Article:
One of the things that we do to bring the elephant into focus is to undertake some kind of Leadership Immersion exercise, whereby the leaders of the business get to experience first hand what their customers experience. There are several different techniques that can be employed, one example being what we call a ‘To the CEO’ voxpop video session. When undertaking focus group research, we got participants to speak directly into the lens of a camera and recorded them telling the CEO of the company exactly what they thought of the business. When this is played back in the boardroom, this can starkly illuminate the depth of the issues, providing that essential ‘moment of realisation’. Combined with other immersion techniques, this can provide the moral authority required to get full boardroom backing.
- The Frontline
The people who deal with customers on a day-to-day basis understand better than anyone the problems faced by these customers. Although they ‘get it’, they might not always know how to address the issues, or have the authority to do so.
The challenge is, when the business eventually does attempt to take the issues on, the frontline teams are often cynical. Poorly conceived previous attempts to tackle some of the key customer issues lead the frontline teams to view each new initiative with contempt, stating that they’ve “seen it all before”.
There are two things that can be done to help get these teams ‘on side’:
- Big Statement – the frontline teams can usually tell you why the initial initiatives went wrong. Half-hearted activities and contradictory policies are easy for everyone to spot. So for this initiative to stand out from the others, the business needs to make some kind of ‘big statement’ that shows that they are serious this time. Examples of this can be the dropping of unfair charges or policies that disadvantage customers, yet are perceived to be a revenue stream for the business, e.g. dropping a premium rate customer support helpline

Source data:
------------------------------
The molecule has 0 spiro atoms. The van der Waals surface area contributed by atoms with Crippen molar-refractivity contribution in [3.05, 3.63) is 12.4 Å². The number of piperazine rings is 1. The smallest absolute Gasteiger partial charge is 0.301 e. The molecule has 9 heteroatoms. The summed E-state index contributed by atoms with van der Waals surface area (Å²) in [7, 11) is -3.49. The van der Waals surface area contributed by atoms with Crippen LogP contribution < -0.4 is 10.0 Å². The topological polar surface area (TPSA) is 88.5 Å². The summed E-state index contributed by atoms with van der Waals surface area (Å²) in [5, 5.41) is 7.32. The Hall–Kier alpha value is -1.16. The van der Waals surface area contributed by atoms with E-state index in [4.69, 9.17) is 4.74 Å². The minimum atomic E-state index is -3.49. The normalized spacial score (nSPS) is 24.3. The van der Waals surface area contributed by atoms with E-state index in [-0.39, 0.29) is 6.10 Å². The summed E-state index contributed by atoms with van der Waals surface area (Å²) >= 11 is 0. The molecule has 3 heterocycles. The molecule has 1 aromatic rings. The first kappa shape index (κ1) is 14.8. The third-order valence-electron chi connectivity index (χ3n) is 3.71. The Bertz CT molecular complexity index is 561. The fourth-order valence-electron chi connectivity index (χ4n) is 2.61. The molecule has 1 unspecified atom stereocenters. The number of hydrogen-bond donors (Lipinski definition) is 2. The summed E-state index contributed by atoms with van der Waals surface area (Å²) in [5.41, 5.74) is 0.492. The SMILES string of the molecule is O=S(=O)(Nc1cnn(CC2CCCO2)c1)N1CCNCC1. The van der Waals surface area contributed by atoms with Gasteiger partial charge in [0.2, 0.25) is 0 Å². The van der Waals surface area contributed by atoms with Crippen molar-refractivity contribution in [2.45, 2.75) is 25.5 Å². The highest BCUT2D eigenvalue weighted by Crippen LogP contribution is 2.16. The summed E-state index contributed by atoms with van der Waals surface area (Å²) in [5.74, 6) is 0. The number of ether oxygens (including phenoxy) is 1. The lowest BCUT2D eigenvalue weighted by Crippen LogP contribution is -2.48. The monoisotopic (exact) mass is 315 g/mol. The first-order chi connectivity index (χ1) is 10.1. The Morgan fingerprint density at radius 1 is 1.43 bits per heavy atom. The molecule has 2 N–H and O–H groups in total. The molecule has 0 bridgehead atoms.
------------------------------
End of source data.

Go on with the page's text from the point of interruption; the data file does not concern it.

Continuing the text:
- Leading the charge – As the frontline teams have the best knowledge of the customer issues, it makes sense that they take a primary role in leading the transformation activity. This not only helps the business get it right, it also helps engage the frontline teams, ensuring that change not only happens, but also remains embedded.
- Middle Management
The most difficult part of the business to come around to customer-centric change is middle management, as they can perceive themselves as potentially losing the most. Customer centricity involves breaking down cross-functional barriers, which can be viewed by the middle management as a form of ‘land grab’ to their functional areas of responsibility. It isn’t always in their interest to cooperate with others, so they also need to undertake some form of leadership immersion.
As long the senior and frontline teams are on board, the middle management teams are likely to find themselves ‘squeezed in the middle’, and can often be sacrificed through ‘delayering’ unless they are able to get onboard with the customer centricity message.